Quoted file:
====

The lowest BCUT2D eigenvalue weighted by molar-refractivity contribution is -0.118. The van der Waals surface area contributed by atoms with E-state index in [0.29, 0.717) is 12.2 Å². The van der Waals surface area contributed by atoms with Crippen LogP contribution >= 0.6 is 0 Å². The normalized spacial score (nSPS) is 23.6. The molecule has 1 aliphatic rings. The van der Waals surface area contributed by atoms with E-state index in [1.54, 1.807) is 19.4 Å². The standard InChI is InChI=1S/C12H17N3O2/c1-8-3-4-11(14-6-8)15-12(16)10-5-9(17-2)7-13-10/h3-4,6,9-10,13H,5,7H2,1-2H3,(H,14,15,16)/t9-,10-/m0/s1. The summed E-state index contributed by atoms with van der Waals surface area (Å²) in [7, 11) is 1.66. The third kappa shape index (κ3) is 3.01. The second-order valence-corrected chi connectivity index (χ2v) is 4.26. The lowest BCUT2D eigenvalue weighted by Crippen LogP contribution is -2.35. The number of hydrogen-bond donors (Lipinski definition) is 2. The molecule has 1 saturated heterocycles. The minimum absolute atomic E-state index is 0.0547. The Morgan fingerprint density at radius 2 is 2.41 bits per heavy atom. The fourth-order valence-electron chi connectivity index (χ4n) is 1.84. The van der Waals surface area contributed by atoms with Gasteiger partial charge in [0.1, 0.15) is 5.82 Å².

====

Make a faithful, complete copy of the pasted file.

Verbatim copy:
The lowest BCUT2D eigenvalue weighted by molar-refractivity contribution is -0.118. The van der Waals surface area contributed by atoms with E-state index in [0.29, 0.717) is 12.2 Å². The van der Waals surface area contributed by atoms with Crippen LogP contribution >= 0.6 is 0 Å². The normalized spacial score (nSPS) is 23.6. The molecule has 1 aliphatic rings. The van der Waals surface area contributed by atoms with E-state index in [1.54, 1.807) is 19.4 Å². The standard InChI is InChI=1S/C12H17N3O2/c1-8-3-4-11(14-6-8)15-12(16)10-5-9(17-2)7-13-10/h3-4,6,9-10,13H,5,7H2,1-2H3,(H,14,15,16)/t9-,10-/m0/s1. The summed E-state index contributed by atoms with van der Waals surface area (Å²) in [7, 11) is 1.66. The third kappa shape index (κ3) is 3.01. The second-order valence-corrected chi connectivity index (χ2v) is 4.26. The lowest BCUT2D eigenvalue weighted by Crippen LogP contribution is -2.35. The number of hydrogen-bond donors (Lipinski definition) is 2. The molecule has 1 saturated heterocycles. The minimum absolute atomic E-state index is 0.0547. The Morgan fingerprint density at radius 2 is 2.41 bits per heavy atom. The fourth-order valence-electron chi connectivity index (χ4n) is 1.84. The van der Waals surface area contributed by atoms with Gasteiger partial charge in [0.1, 0.15) is 5.82 Å².